Jivanmukta is he who is released or liberated in his life-time. There are other two states of release, Videhamukti and Kramamukti. The Upanishadic view is that there is in the highest condition a disintegration of individuality, a giving up of selfish isolation, but it is not a mere nothing or death “As the flowing rivers disappear in the sea losing their names and forms, thus a wise man, freed from name and forms, goes to the divine person who is beyond all “ The Upanishads do not recognise the ultimate reality of the narrow individual self Those who pray for personal immortality take their stand on the ultimateness of the individual and urge its maintenance beyond the world, the real infinite life. What is best in the individual’s nature is the infinite, and that persists beyond the limits of physical existence.
It is said that the liberated soul becomes one with all and lives a life in unity with God. The positive description seems to suggest a sense of individuality which helps him to act in this world, though this individuality is not based on any self-feeling this individualisation of life seems to be necessary for the fulfillment of the joy of the one supreme.
Even though for purposes of self-expression there is this possession of a centre of individuality. We are told that the soul is conscious of its glory and the greatness of immortality. It feels that God is at work in the cosmic drama, where the divine consciousness plays and acts the liberated individual also plays in the same drama with full possession of the truth. There is nothing which does not bend to his purposes “He maketh the winds His angels and the flaming fires His ministers”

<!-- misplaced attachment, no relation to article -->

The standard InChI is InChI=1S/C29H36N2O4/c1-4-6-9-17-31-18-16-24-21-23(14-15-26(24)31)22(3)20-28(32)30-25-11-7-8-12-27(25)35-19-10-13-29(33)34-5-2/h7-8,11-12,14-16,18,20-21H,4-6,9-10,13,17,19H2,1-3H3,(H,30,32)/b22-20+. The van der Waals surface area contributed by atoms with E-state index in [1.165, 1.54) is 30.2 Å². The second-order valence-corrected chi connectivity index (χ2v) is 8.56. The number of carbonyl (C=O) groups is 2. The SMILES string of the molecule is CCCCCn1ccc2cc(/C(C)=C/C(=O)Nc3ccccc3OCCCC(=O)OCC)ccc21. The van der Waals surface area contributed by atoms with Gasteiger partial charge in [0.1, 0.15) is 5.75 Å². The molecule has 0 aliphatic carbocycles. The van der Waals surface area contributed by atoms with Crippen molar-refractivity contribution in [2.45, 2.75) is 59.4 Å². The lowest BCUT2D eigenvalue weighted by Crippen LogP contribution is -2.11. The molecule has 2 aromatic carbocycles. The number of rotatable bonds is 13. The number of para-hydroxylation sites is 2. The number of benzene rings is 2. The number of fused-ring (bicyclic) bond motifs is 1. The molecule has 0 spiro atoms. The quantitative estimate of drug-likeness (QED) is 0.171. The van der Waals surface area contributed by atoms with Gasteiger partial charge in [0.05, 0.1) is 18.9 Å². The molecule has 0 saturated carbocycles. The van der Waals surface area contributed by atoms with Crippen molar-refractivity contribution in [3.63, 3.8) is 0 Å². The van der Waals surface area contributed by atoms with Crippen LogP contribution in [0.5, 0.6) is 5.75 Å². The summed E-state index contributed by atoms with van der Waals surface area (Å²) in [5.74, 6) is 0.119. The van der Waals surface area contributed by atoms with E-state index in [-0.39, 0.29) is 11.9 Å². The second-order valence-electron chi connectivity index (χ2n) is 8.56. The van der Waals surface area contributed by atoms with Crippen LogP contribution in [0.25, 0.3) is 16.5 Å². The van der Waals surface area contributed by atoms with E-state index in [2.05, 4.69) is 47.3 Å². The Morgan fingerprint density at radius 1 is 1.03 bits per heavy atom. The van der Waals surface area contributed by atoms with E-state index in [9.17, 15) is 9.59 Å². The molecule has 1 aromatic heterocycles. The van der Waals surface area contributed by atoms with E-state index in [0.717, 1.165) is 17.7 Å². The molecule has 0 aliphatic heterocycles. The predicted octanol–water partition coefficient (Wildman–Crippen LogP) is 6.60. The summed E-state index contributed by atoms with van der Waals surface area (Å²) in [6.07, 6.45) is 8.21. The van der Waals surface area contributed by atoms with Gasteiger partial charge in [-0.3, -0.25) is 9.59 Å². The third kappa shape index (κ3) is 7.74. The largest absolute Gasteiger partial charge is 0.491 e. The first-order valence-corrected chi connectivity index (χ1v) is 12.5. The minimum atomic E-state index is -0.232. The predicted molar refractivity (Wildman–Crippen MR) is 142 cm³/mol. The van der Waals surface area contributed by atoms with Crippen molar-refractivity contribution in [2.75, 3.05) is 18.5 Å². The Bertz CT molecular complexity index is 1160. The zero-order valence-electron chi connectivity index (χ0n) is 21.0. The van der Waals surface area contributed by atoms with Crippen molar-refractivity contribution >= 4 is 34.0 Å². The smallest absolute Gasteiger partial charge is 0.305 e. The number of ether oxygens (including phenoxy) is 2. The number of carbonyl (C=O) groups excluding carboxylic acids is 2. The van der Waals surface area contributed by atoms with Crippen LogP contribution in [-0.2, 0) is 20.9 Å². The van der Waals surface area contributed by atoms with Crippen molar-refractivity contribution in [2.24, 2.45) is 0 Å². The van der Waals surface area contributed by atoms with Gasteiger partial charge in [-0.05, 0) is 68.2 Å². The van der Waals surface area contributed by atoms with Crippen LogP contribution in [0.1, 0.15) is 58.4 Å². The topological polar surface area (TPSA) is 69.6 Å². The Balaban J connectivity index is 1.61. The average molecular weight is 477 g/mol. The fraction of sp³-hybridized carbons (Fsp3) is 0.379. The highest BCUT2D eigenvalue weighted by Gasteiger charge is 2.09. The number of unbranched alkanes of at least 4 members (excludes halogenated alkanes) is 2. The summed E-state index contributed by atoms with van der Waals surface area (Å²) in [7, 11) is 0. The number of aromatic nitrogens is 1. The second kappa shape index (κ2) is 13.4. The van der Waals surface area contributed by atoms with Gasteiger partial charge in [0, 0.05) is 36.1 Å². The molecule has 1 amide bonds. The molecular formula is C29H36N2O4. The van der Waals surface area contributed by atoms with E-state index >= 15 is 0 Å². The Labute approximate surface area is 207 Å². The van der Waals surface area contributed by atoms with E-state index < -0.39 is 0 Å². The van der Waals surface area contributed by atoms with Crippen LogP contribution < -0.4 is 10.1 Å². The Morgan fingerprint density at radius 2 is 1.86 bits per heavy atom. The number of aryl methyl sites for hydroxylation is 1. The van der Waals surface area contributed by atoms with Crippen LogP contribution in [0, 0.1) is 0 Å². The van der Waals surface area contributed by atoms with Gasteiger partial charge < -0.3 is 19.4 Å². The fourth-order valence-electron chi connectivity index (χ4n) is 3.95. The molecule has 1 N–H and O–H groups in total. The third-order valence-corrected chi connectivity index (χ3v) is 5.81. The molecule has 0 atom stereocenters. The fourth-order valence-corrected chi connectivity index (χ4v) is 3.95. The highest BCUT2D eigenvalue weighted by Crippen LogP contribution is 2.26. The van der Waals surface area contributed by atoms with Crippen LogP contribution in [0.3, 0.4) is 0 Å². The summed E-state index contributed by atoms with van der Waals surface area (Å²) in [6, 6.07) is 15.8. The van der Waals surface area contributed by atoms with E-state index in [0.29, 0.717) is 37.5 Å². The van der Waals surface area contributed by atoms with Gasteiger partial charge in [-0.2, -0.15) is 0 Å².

In this book, the conception of liberation or release has been mainly dealt with according to the opinions of AdvaitaVedanta School as maintained by Shankara, Padmapada, Vimuktatman, Chitsukha Charya Madhusudana Sarasvati, Suresvaracharya, VidyAranya-Muni, Mandana Mishra, and others. Besides this, the opinions of the authors of Sarnkhepashflrfraka, Siddhdntalesh3c’mgraha, Yogavasistha-Ratnayaria together with the views of the Kashmere School of Saivism have also been discussed.
Three Appendices have been added to this book and the subject of “Ajnana in Advaita-Vedanta” has been discussed in the third Appendix to make the discussion of the book explicit.
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